Locating a school of pogies and either live lining them where you find them or putting some in your livewell and running to spots such as the Onset Rip, Hog Island Channel, or the deeper water between Stony Point Dike and the Canal has proved to be the best means of avoiding smaller bass and putting a prime bait in front of a larger bass or two. That said, Mike Thomas advised that the numbers of big fish have thinned since the last set of good tides in the Canal, which is where they headed and found plenty to their liking in terms of food.
There are smaller bass up around the Maritime Academy, around the edges of the Mashnee Flats, and off the necks from Phinney’s Harbor to West Falmouth; they are fun to play with on topwater plugs and small soft plastics, but there are a few larger fish that become more active after dark, with eels and metal lipped swimmers good options to try.
Some big bluefish have moved up into the lower stretches of the bay, wreaking havoc with live baits such as pogies and eels, but they put up a heck of a fight when taken on surface plugs and light tackle. Up closer to Wareham and Bourne, there are a few schools of smaller blues, but nothing to write home about. Paying attention to the terns, which typically will tell you where the small bait is, will often help you locate any schools of small choppers in the area.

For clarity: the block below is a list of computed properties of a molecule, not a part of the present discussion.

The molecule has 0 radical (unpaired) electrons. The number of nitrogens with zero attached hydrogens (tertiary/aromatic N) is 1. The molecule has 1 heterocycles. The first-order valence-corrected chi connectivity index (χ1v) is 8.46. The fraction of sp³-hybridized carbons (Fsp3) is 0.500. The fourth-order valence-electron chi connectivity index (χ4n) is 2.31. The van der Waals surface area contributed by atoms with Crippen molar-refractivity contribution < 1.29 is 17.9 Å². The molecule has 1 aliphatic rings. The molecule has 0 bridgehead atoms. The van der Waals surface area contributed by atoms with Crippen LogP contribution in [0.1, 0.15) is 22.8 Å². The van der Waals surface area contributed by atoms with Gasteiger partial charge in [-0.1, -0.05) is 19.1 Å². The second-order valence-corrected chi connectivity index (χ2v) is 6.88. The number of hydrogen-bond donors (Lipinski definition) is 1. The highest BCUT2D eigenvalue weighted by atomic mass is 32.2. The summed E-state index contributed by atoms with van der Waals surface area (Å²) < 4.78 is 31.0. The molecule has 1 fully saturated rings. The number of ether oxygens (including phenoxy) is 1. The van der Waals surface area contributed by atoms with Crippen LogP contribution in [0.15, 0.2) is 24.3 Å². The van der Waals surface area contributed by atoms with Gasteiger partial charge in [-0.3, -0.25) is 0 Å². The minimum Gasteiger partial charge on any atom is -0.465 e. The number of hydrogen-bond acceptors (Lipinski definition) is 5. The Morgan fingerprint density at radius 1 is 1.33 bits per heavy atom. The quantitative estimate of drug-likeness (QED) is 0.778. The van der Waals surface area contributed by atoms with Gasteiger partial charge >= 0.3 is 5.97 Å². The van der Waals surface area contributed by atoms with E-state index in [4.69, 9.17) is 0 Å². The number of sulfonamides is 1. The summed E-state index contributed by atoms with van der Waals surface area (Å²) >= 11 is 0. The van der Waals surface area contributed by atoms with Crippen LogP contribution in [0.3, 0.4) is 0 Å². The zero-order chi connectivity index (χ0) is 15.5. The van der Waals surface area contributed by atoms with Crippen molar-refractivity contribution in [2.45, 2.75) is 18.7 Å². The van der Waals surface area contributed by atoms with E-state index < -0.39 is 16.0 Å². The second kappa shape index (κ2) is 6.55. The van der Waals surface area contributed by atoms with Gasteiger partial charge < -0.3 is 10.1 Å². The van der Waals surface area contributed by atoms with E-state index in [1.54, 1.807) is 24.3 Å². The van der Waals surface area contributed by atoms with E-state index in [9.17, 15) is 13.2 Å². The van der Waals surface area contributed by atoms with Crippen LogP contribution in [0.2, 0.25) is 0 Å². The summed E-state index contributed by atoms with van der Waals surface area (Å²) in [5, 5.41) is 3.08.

There are good numbers of smaller fluke up on the flats and you will pick through plenty to get even a couple of legal fish, while the deeper water surrounding the Canal channel, in the 40+-foot range explained Mike Thomas, is where you need to be to catch larger summer flounder consistently. Mike pointed out that he is trying to get a batch of fresh sand eels tomorrow and they make great fluke baits; in fact, some of the sharpies won’t even go fishing without them.
The scup remain dinner plate size in many spots, but the sea bass are on the smaller size and boats such as the headboat Lady K out of Onset are making the run down towards Menemsha and Gay Head and the deeper water where the sea bass move this time of year.